The other night one of our patrols started shooting, only to find out that they were shooting one of their own fellows.  Nobody knows how this happened but apparently this fellow wandered away from his post and somebody opened up on him.  He was very lucky only getting shot in the leg.

A bore was sunk to provide additional water for showering, much to everyone’s relief, as we have not had any water or change of clothes flown in.  I received another rise in my pay and was now earning $113.96 per fortnight.

One day we were out on a jeep travelling along the cleared area, I have no recollection of why we were there or where we were going to or from.  We were about two kilometres from camp when our jeep became bogged in the ruts caused by the D8s.  A photo I have shows that my companions were Gordon Sanderson and Marty Pandelus. I can’t recall any other details except that we were very exposed if any enemy had been in the area at the time.  We radioed for assistance and thankfully managed to get “rescued” before nightfall.

 Bogged on the trail
Bogged 2km from FSPB Hague in VC country - Gordon Sanderson and Marty Pandelus in the Vehicle
(Photo supplied by Gordon Taylor)

We spent three weeks at FSPB Hague before moving to FSPB Hokanui as the dozers have to move too far from camp each day. Our move was carried out in typical Army style.  We had half packed up the day before to ensure a smooth start to the move early the next day.  We spent most of the morning waiting for trucks to arrive from Nui Dat.  When we finally got started it took five hours to move five kilometres.  We had been experiencing some torrential rain and all of our vehicles got bogged at some stage of the journey and had to be towed by the bulldozers or the APC’s.

 Moving from FSPB Hague to FSPB Hokanui
Moving from FSPB Hague to FSPB Hokanui (1968)
(Photo supplied by Gordon Taylor)

The CP was set up very quickly and we managed to hack out a place in the scrub to put up our tent.  We had so much rain that the CP became flooded and we ended up abandoning it about 8:30pm and set ourselves up in the makeshift kitchen.  The next morning the CP had five feet of water in it. We dug a new one the following day and then spent two days in trying to make it waterproof.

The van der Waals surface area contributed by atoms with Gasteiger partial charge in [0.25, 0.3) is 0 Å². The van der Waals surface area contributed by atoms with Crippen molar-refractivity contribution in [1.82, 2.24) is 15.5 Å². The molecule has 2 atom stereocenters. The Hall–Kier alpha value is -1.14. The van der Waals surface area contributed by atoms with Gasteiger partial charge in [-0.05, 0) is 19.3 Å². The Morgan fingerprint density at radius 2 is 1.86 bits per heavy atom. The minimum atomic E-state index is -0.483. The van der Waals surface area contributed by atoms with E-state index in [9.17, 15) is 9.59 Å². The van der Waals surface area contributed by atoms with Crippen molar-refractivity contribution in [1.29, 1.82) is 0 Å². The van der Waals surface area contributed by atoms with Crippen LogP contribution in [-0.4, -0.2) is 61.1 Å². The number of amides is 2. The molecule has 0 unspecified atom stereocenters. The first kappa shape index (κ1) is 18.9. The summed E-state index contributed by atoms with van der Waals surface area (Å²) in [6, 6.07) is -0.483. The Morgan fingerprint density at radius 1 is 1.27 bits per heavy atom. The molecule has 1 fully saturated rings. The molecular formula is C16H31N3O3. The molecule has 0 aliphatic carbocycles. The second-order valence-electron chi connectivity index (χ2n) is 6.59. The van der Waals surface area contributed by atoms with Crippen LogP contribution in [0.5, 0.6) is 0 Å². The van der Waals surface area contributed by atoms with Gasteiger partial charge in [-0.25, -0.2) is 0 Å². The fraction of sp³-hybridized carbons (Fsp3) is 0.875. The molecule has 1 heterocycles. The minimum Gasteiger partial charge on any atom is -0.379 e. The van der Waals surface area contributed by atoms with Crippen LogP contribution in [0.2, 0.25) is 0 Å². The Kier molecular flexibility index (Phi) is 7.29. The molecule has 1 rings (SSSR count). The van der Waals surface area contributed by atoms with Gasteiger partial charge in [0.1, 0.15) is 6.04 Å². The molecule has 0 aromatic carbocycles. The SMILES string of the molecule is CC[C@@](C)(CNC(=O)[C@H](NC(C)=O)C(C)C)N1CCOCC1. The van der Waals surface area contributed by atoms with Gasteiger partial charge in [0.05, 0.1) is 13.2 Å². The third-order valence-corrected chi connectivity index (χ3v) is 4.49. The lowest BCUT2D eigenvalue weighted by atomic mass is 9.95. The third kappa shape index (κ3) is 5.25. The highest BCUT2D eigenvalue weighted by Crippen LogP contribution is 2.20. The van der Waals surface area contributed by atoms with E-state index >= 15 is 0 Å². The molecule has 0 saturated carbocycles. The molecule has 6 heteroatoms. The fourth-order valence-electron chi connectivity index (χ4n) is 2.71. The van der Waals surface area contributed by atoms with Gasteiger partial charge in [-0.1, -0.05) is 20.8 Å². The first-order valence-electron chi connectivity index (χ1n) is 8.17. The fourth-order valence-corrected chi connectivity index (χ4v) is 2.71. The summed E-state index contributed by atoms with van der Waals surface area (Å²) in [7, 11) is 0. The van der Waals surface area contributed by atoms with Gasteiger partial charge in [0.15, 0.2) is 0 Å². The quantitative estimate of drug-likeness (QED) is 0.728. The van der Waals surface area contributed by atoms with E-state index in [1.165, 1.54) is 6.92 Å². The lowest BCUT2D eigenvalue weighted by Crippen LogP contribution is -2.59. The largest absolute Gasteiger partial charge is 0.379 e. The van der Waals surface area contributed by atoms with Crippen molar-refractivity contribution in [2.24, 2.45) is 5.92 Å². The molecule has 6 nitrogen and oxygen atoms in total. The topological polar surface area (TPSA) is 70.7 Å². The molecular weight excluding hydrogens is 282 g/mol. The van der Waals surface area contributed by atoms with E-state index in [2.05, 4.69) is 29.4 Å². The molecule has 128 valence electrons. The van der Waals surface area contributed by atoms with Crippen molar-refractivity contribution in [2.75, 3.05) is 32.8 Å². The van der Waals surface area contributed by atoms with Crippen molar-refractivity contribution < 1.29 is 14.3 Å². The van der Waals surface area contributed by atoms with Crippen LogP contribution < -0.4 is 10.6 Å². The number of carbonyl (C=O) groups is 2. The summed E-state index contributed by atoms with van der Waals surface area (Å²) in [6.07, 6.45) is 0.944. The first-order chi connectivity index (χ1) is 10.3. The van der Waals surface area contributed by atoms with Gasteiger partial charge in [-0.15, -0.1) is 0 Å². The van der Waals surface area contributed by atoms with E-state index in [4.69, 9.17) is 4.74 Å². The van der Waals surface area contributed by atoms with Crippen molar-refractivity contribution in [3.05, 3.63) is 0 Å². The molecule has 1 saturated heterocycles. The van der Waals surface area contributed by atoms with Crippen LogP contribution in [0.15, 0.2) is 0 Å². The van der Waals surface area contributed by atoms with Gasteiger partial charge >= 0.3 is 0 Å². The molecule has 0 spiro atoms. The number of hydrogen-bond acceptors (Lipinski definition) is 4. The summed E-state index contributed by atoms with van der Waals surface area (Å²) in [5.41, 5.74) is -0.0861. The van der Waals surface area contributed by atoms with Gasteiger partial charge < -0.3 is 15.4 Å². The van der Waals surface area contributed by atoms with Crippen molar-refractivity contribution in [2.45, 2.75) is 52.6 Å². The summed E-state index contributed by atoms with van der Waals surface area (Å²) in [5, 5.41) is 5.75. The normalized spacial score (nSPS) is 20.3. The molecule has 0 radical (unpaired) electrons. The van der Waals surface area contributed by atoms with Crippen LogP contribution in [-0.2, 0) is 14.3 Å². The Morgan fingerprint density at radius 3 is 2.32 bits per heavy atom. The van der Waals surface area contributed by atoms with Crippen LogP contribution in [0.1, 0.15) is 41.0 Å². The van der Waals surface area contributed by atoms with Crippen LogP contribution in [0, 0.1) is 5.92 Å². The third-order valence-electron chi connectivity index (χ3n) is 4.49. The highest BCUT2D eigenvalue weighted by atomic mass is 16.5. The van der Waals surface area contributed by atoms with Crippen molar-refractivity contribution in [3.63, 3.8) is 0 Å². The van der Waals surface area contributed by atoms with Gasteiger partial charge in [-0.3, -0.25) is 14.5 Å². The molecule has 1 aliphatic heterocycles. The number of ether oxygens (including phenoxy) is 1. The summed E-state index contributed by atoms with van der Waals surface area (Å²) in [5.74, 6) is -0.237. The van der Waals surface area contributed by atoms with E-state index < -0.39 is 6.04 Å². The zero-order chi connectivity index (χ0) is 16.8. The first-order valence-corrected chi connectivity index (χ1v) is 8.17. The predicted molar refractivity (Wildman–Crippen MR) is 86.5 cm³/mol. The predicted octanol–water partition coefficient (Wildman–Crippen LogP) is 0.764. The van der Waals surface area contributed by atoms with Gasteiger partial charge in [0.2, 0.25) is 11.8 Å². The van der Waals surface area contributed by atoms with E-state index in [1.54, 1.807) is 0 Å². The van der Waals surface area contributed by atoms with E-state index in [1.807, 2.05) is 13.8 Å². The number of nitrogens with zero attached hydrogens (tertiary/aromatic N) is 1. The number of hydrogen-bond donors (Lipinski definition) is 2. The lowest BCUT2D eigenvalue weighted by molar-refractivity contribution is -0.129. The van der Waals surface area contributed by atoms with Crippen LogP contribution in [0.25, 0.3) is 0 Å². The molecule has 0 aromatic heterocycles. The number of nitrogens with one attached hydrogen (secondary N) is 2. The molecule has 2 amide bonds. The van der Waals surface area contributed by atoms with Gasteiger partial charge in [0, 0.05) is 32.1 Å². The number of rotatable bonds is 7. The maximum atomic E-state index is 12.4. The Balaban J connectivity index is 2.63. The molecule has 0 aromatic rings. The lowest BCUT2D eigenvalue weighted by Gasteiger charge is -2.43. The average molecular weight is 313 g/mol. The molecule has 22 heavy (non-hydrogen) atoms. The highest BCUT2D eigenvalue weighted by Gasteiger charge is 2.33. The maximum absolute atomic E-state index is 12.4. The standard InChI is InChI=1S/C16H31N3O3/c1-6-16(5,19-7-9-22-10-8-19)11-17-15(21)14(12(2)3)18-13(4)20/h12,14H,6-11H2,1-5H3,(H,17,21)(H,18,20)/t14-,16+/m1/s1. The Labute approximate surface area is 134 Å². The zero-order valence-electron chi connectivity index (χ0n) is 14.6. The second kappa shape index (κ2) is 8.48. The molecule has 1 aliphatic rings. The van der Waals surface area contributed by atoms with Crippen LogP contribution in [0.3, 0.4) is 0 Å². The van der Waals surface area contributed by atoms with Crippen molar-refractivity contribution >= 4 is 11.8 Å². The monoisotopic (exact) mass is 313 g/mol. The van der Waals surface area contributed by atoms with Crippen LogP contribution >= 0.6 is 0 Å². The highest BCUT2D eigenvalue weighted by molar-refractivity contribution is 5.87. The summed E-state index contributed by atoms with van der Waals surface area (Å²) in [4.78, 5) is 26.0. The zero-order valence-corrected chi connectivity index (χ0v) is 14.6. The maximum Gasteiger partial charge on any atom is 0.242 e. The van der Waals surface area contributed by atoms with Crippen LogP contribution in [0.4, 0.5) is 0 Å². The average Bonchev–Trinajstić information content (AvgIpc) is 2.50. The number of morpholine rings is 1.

We are working in well with the Infantry as far as Signals work goes and we take it in turns to man all of the radios.  It is good experience for me because I hadn’t worked any really busy networks before, and with seven networks going at once and sometimes only one man to handle them, things get a bit hectic from time to time.

An additional Signalman was required to go out on a day patrol.  I volunteered to go out (don’t they tell you never to volunteer?)  The platoon already had an infantry sig attached but for some reason they wanted an additional radio op.  We came across a huge B52 bomb crater half full of water during our patrol.  Thankfully there were no incidents during the day.

I spent a couple of days working on the chopper pad, communicating with the pilots and guiding them in.  It was interesting carrying out the process of throwing smoke and calling them in.  Whisky Company (NZ) was extracted from the FSBP during that time. We have both Chinook and Iroquois helicopters landing here.  Actually the Chinooks only land if they are ferrying troops.  They are also delivering bladders of diesel fuel for the bulldozers and the Iroquois bring in food and other supplies.  On the radio network the Chinooks are called “Hillclimbers” and the Iroquois are called “Albatross”.

Whisky Company moving out of FSPB Hokanui
Whisky Company, 4RAR moving out of FSPB Hokanui by Chinook (1968)
Photo supplied by Gordon Taylor)

Each bulldozer uses 10 gallons of diesel per working hour. Therefore we need around 1,000 gallons of fuel per day.  The diesel contained in 500 gallon bladders are flown in by Chinook with the bladders slung underneath.

I was choppered back to Nui Dat on the 8th September.  I believe that Gordon Sanderson and Marty Pandelus stayed on until the end of the operation.  I was back in camp after five weeks out in the bush.  I spent ten days at 104 Sig Sqn before being choppered out to Blackhorse on the 18th September at the start of another operation.

September 1968 (Operation Hawkesbury)

One day a group of us was supposed to be carrying out a protection party run down to Vung Tau and we were given copious instructions outlining what our tasks were.  In the middle of this all going on Geoff Morgan and I were told to report to the OC Radio Troop regarding an assignment ASAP.

We were told that we were going out on a liaison job with the Yanks.  Geoff was going to the Thai Regiment, Bearcat and I am going to the 11th Armoured Cavalry Regiment (11 ACR) at Blackhorse.  I was there from the 15th to the 24th September.